VirtuREAL Connections

August 1, 2016, Department, by Aaron Perri

Pokémon Go players in an Anchorage, Alaska, park congregate and share stories.Pokémon Go. At press time, it had been just over one week since I first heard that term. Immediately thereafter I began noticing swarms of people wandering about town being led by their phones, as if they are dog owners being pulled forward by an eager puppy on a leash. The trend is easy to spot in any park, civic center or downtown street, but even more impressive are the numbers with daily users almost instantly exceeding that of Facebook or Twitter. Early reporting on the fad contemplates health benefits, public safety concerns, business opportunities and various social blunders. I was fascinated and simply had to know what the buzz was all about. I downloaded the app, signed up and went to South Bend’s Howard Park after work where I observed the following:

 

  • I met several teenagers who were visiting South Bend’s river walk for the very first time. Many of them grew up in town, but stated they never had a reason to visit downtown.
  • I met a woman who was currently battling cancer. While her kids were out chasing Drowzees, she sat on the bench to enjoy the park. Somehow she struck up a conversation with a young man on a nearby bench who happened to be a nurse at the hospital she visits. While I don’t know the extent of their conversation, it was uplifting to see this random, intergenerational conversation.
  • I encountered a single mother who said this is the first time in several years that she’s been able to go out and enjoy a walk with her teenage daughter.
  • I met a guy in his late 20s who said he walked nearly 12 kilometers the previous day (the game tracks in kilometers). He thought perhaps a kilometer was longer than a mile, so he was a bit disappointed when we discovered that equaled about 7.5 miles, as opposed to the 20 miles he thought he had walked. Nonetheless, he was still enthusiastic to share that he probably hadn’t walked more than a mile since high school, 10 years earlier.
  • I met dozens of people who were excited to engage with me and teach me the game. Some of them were experts and others were still learning themselves. While most were teenagers and young adults, some were very young and some were older than me. Some of them were in groups and some were solo. Some were introverts and some were extroverts. The game did not seem to discriminate by skin color whatsoever. The diversity was impressive, and the comradery even more so. 

 

What struck me most was the way these adolescents were willing to interact with me. This experience clashed immensely with one I had about a year prior. Shortly after a new “life-sized” chess board was installed downtown, I began to notice groups of young people gathering in the area. One day after work, I approached a group of adolescents who seemed to be having a good time. I was excited to see the new activity and greeted them with, “Hey guys, what’s going on?” My greeting was not well received.  Admittedly, the group of African-American teens probably was not approached too often by a white guy in business attire. What seemed routine to me may have seemed awkward or threatening to them. Needless to say, the interaction didn’t last long and I continued my walk home.

That memory has stuck with me, but I encountered a vastly different post-work situation while out searching for Pokémon along the riverfront. I can’t help but wonder: What role can technology play in bringing people together, not only virtually but also physically? What role does it have in civic engagement? In public health? Social equity?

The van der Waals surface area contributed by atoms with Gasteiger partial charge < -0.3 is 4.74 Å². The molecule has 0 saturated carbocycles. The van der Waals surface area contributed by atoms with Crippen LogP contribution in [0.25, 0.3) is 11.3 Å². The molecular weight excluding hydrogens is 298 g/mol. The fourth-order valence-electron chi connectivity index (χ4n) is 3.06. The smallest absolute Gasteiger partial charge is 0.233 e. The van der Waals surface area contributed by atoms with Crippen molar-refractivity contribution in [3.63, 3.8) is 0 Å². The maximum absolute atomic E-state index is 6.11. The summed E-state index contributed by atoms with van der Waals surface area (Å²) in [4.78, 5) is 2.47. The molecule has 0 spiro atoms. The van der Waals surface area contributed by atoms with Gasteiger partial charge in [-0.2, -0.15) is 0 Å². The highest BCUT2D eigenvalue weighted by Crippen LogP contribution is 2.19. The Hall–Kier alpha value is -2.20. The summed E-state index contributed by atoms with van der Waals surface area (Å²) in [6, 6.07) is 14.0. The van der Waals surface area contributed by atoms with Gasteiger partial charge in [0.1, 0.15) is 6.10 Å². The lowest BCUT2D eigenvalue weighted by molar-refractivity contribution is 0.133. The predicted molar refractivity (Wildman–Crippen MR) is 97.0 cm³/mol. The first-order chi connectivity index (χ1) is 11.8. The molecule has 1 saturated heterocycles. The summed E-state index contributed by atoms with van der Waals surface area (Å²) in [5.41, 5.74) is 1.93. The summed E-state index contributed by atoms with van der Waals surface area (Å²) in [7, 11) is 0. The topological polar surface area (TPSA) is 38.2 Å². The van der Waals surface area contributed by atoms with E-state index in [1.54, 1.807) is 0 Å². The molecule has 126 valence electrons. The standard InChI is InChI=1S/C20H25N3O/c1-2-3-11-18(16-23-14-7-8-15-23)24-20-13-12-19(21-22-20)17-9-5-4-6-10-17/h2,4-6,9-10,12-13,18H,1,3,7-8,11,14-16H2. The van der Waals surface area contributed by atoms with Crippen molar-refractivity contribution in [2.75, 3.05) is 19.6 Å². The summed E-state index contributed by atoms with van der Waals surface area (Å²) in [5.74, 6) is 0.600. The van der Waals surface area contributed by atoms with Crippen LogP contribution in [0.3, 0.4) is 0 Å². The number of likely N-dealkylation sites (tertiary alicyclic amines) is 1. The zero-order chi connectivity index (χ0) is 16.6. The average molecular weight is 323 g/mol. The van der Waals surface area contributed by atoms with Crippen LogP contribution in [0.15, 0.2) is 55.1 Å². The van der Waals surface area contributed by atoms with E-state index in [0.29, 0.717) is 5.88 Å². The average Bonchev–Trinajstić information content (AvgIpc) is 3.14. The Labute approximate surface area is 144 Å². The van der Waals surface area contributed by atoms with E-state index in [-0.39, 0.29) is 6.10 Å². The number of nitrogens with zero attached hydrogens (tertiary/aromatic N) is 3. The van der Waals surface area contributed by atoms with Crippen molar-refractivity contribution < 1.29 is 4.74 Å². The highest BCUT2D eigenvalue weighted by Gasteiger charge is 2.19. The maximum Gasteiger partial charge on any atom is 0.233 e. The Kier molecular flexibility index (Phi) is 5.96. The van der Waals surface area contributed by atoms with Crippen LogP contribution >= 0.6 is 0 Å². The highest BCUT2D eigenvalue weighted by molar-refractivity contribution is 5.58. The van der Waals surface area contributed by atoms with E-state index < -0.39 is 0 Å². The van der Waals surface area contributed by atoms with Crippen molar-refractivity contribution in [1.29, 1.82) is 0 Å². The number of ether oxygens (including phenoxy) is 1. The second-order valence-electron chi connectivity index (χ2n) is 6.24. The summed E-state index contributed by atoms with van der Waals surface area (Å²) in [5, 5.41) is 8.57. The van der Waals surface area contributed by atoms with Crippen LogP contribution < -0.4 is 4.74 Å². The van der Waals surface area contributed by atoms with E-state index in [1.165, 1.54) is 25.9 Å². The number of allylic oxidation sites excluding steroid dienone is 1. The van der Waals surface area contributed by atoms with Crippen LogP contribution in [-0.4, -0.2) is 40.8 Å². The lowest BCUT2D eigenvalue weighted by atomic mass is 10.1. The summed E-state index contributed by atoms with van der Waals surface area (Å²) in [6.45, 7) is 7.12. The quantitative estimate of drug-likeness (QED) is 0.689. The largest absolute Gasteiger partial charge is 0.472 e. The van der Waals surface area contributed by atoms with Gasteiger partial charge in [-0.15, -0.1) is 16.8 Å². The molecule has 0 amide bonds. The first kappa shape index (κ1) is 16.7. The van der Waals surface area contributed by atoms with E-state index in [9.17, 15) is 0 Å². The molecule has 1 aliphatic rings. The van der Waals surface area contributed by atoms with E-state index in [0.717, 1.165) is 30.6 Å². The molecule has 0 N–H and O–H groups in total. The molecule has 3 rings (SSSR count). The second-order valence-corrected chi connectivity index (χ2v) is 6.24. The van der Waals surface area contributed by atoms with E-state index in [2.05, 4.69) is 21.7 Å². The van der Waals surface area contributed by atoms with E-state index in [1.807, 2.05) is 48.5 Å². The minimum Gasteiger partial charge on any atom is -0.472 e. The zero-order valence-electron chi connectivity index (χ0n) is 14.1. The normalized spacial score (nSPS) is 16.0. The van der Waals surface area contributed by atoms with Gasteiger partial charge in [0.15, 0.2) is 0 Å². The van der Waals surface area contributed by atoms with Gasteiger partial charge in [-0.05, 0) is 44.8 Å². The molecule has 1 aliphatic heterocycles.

The risk here is something I’ve considered repeatedly during the past several years. In 2009, shortly after I dove into the online social sphere, I took a trip to China as a part of my MBA studies. I decided to try, for the first time, keeping an online blog. “Aaron’s Great Wall: Tumbling through China” was an experiment for me. I wanted to see if I could be fully immersed in learning about this foreign land while also being fully engaged online by hyper-blogging my experiences. The question I asked then is one I’m still asking today, “Does giving in to the crave to stay ‘in the loop’ via all this technology come at the expense of neglecting what is actually happening around us?” 

Technology to date — whether it be a photograph, video, social media website, virtual reality experience or otherwise — has primarily served as a way to represent reality, but it’s always lacked some degree of authenticity. In some instances, technology has even served to compete with reality. Here is where Pokémon Go gets interesting. Users both interact with the real world around them, while also engaging with computerized animations. Some may say this is just a fad. Pokémon Go may indeed be such, but I think we’re experiencing the tip of the iceberg when it comes to recognizing how augmented reality can transform our communities. My brief involvement with the game has already revealed a few ways in which it can bring people together, encourage an active lifestyle and highlight new experiences. 

In the past few decades, we’ve seen an unhealthy shift in the balance between reality and technology. But, my Pokémon Go experience has me convinced that we may be approaching equilibrium once again. I look forward to exploring how this technology will further shape the policy, programming and design of our communities and impact the ways we relate to one another. 

 

Aaron Perri  is the Executive Director of the South Bend, Indiana, Parks and Recreation Department.